In Alain Roberts "Elliptic curves: notes from postgraduate lectures given in Lausanne 1971/72" page 11 (available on google books unless you already tried to read another chapter), there is a hand drawn picture of a real 2-dimensional torus and a real plane, which topologically represent the way a complex cubic (with two real components) and the real projective plane sit in the complex projective plane. Taking the picture on face value, one should be able to project an open subset of the complex projective plane to $\mathbb{R}^3$, so that there is some real line $L$ that passes through the "doughnut" defined by the image of the complex cubic.

I tried to reproduce this picture on a computer, using the map $\mathbb{CP}^2\to\mathbb{R}^7$ given by


projecting to various $\mathbb{R}^3$s, and looking for $L$ by trial and error; all in vain. Which brings me to....


  • Is there such a line (the map I used does not send the real projective plane to a plane, so it does not have to be the case even if Roberts picture is correct) ?

  • Is there an algorithm to find such a line ?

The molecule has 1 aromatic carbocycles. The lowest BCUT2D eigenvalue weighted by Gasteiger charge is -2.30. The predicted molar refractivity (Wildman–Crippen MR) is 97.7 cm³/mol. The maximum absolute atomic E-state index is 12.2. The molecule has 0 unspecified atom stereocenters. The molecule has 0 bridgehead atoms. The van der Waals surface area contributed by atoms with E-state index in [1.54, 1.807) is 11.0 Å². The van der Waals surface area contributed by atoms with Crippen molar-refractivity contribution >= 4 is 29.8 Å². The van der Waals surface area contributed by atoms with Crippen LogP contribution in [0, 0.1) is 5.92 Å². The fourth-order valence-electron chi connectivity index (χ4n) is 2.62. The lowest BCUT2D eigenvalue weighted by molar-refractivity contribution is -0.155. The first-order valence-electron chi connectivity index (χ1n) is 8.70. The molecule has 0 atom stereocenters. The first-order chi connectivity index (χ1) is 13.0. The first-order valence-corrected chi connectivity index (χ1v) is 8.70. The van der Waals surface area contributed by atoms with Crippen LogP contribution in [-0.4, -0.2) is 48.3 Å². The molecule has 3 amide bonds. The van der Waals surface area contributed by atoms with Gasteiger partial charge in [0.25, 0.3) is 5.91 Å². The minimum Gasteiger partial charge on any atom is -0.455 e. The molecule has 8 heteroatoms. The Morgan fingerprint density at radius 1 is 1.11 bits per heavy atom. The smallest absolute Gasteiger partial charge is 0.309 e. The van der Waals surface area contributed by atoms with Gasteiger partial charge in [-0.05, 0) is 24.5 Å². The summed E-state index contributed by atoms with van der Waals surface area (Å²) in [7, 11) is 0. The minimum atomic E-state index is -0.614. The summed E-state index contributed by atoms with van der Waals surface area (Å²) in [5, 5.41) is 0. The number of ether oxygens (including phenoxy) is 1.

• Is there a "better" way to project an open part of the complex projective plane to $\mathbb{R}^3$ ?

  • $\begingroup$ I guess you're rejecting the obvious map to $\mathbb{C}^2 = \mathbb{R}^4$ (normalizing out $z_3$) because the elliptic curve necessarily intersects the $\mathbb{CP}^1$ you removed to make that picture? I suspect that's what Roberts is trying to suggest anyway, since the intersection is just at most a few points. $\endgroup$ – Dylan Thurston Apr 2 '10 at 4:41
  • $\begingroup$ @Dylan: yup - I want to see the entire torus, not the one with the infinity part thrown away. Note that there is one obvious cheat: embedding the elliptic curve in CP^1 times CP^1 which sits nicely in R^6, and projecting; the problem with this approach is that you are loosing all hope of seeing the Fubini Studi metric on CP^2. $\endgroup$ – David Lehavi Apr 2 '10 at 21:22

I found this article: "Visualizing Elliptic Curves" by Donu Arapura it is available at the following URL: http://www.math.purdue.edu/~dvb/graph/elliptic.pdf In it he discusses a projection that sends sends the real part of $x$ to $x_1$ and the real part of $y$ to $x_3$ thus it would seem to preserve the entire real plane and any line in it. So this might be useful to you.


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